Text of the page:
HindustanTimes Tue,16 Sep 2014

Smruti Koppikar

Shift the burden; push parties to pitch women

Women as proxy candidates have brought about some positive change, but getting elected on merit will deepen the feminisation of politics, writes Smruti Koppikar.

The power shift behind Amit Shah-Uddhav Thackeray handshake

Amit Shah’s visit will be a courtesy call that will assuage the egos of the Thackerays and their loyal followers; it’s unlikely to lower the battle cry of the BJP to lead the next government in Maharashtra, writes Smruti Koppikar.

Dahi handi: It’s the economy, govinda

There are arguments to not have courts sit in judgement over celebration of festivals, but the dahi handi has long ceased to be one. With the milk, curd and honey, there’s dosh for the brave-hearted participants and a lot of it for the organisers. It’s an economy, govinda.

Smart Mumbai? Forget it, let's build a resilient city

The fascination with technology-driven approach to basic urban issues tends to eclipse a fundamental point.

Media trial in defence of a media tried, the Shiv Sena way

It would be fine if Saamna had picked a bone with the media that sensationalised the case, but in the shadow of slamming a media trial, it went on to conduct one and all but pronounced the woman guilty of "crimes" as it saw fit, writes Smruti Koppikar. HT Poll | Do you condemn Shiv Sena for saying alleging rape has become a 'fashion'?

Mumbai train fare hike: Pure economics was a bad argument

The acute anger among commuters and the wide-spread criticism levelled from all quarters was only to be expected.

Improving road safety would be the best tribute to Munde

In his death, Munde brought bitter political rivals together. It was a testament to his ability to walk the tight-rope, balancing different, even contradictory, political interests. He also unwittingly brought the focus back to the road accident epidemic.

Patriarchal politics lives on in 2014 elections

The election campaigns of mainstream and alternative political parties in the general election, in Mumbai and rest of the country, have shown us the mirror: politics continues to remain a deeply classist and patriarchal field; the ideal candidate would have to be a wealthy, caste-conscious, male.

Mr Election Commissioner, Mumbai wants answers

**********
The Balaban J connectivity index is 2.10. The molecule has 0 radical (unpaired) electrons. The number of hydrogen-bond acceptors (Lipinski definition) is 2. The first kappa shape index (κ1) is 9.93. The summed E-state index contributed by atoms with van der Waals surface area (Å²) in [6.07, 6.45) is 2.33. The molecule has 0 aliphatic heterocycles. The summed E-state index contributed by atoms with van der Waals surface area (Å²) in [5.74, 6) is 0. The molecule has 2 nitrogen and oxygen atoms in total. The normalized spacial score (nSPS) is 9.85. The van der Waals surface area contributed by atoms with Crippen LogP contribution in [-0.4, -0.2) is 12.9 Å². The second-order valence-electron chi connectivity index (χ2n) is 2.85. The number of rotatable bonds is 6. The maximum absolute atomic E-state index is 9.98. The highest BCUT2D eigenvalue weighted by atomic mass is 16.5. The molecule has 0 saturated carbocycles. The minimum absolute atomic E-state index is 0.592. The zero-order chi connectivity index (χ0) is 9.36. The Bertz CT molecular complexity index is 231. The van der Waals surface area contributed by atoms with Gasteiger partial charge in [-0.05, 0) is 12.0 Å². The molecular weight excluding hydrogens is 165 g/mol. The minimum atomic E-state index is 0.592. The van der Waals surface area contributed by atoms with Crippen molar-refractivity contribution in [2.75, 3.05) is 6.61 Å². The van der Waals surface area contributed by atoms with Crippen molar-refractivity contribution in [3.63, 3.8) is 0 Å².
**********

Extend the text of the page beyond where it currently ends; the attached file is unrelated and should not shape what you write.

52.6% voter turnout in Mumbai was impressive when compared to the 41.3% last election but the effort was marred by mass deletions of names including those of well-known banker Deepak Parekh and lawyer Ram Jethmalani.

India is watching: will Mumbai come out and vote today?

As the campaigning for the 2014 polls closes in the city, Smriti Koppikar makes some observations and asks a few questions. At the best and worst of times, the city's trend is not that impressive.

Why can't we be sceptical about Modi model of development?

Increasingly, in the dominant political discourse, scepticism and questioning are seen as inconvenient.

Raj Thackeray’s local politics and BJP’s national ambitions

All politics is, ultimately, local. This axiom was brought home in the last few days as the BJP’s endeavour to win the maximum number of Maharashtra’s 48 Lok Sabha seats was threatened by the Thackeray family-turned-political feud.

How RR Patil helped Sanjay Dutt get parole

The actor and his legal team seem to breeze through the hurdles in a process which usually doesn't favour convicts seeking few days out of jail, writes Smriti Koppikar.

Why ex-cop Satyapal Singh's politics raises disturbing questions

To what extent did the former IPS officer, who quit to join the BJP, allow his personal beliefs and politics to intrude into his policing decisions? We will never fully know, writes Smriti Koppikar.

An Open Letter to Mumbai University VC: how not to be an intellectual leader

Dear Dr Rajan Welukar, may I suggest that you consider going on a sabbatical soon, in fact sooner rather than later? There are many reasons to make the suggestion; here are a few.
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